The National Energy Board is taking it on the chin again in another critical audit of its performance as Canada’s pipeline regulator by the federal commissioner of the environment and sustainable development. This is the second highly disturbing audit result for the NEB in the last four years.
One of the most important critiques of the NEB in 2011 was that they were terrible at making sure that pipeline companies actually did what the board ordered them to do. Ensuring compliance is arguably the most important task of this or any other regulator.
After the 2011 audit, the NEB gave assurances that they would shape up immediately. But yesterday’s audit report shows that the NEB went from failing to do their job 93% of the time in 2011 to failing to do their job only 47% of the time in 2015.
The NEB has clearly abrogated its responsibilities, leaving pipeline safety up to the whims of the corporations it is supposed to be regulating. As we learned from TransCanada whistleblower Evan Vokes, they cannot be trusted to operate without effective oversight.
From the 2011 report:
Of concern is that in 27 of these 29 cases (93 percent), we found no evidence that the Board followed up with the companies to determine whether the gaps and deficiencies had been addressed. As a consequence, we have concluded that the Board has not exercised a key element of regulatory monitoring: ensuring that identified weaknesses have been corrected by the regulated companies.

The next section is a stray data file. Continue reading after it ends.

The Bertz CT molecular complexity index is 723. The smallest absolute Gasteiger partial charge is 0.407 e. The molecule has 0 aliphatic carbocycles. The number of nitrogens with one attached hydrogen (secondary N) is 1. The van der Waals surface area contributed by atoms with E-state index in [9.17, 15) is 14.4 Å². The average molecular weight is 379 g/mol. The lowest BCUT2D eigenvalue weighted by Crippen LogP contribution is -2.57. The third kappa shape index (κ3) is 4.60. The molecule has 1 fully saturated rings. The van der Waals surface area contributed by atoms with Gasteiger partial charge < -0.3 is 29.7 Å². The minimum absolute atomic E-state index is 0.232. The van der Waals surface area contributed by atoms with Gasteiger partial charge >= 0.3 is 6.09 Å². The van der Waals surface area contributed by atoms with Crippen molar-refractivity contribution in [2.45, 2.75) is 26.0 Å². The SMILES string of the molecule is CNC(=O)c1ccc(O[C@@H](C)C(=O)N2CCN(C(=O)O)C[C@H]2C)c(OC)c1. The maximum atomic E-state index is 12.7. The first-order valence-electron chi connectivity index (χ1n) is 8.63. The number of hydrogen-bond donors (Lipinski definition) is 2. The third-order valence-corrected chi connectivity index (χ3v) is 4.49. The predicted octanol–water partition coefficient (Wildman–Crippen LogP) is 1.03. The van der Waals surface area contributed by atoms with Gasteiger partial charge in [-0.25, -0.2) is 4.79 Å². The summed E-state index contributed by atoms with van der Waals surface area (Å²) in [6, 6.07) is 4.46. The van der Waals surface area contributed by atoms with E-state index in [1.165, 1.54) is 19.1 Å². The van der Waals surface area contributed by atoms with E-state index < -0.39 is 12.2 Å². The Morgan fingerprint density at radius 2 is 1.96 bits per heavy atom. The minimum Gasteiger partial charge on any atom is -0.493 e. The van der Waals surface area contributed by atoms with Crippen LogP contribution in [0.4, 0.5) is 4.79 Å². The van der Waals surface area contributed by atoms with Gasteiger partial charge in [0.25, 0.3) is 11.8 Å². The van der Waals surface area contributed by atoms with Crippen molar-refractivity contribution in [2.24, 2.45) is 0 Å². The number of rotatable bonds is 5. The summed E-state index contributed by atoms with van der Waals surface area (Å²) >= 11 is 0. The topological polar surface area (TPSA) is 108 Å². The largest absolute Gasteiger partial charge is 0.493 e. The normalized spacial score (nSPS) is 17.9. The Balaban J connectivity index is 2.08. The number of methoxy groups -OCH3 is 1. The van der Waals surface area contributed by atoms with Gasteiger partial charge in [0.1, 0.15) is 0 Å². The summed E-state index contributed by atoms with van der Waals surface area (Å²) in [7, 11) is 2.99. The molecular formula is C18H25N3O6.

From yesterday’s report:
2.38 What we examined. We examined whether the Board, in accordance with the recommendation we made in the December 2011 report of the Commissioner of the Environment and Sustainable Development, Chapter 1—Transportation of Dangerous Products, had taken steps to ensure that regulated companies were implementing corrective actions. As part of this, we examined whether the Board carried out and documented, in a timely manner, its follow-up on deficiencies identified in its compliance verification activities.
2.39 The Board’s follow-up on compliance deficiencies. Board officials told us that it had closed gaps and addressed deficiencies identified in our 2011 audit. The Board developed a corrective action plan that included improvements to its systems and practices for following up on identified compliance deficiencies. For example, the Board put in place a new procedure for follow-up of compliance verification.
2.40 Since our last audit, the Board undertook about 950 compliance verification activities between 2012 and 2014. Of these, 252 identified deficiencies in company compliance. To test whether the Board had taken steps to ensure that the companies had taken corrective action, we used representative sampling to select 42 of the 252 compliance deficiencies. We analyzed Board information and documentation on these selected files.
2.41 In these 42 files, we noted 22 instances in which follow-up on compliance verification activities was not consistently or properly documented. For example:
compliance tracking information was out of date or inaccurate,
evidence of compliance to substantiate company corrective action was not provided,
timeliness of Board follow-up varied, or
Board analysis or final conclusion on company compliance was missing.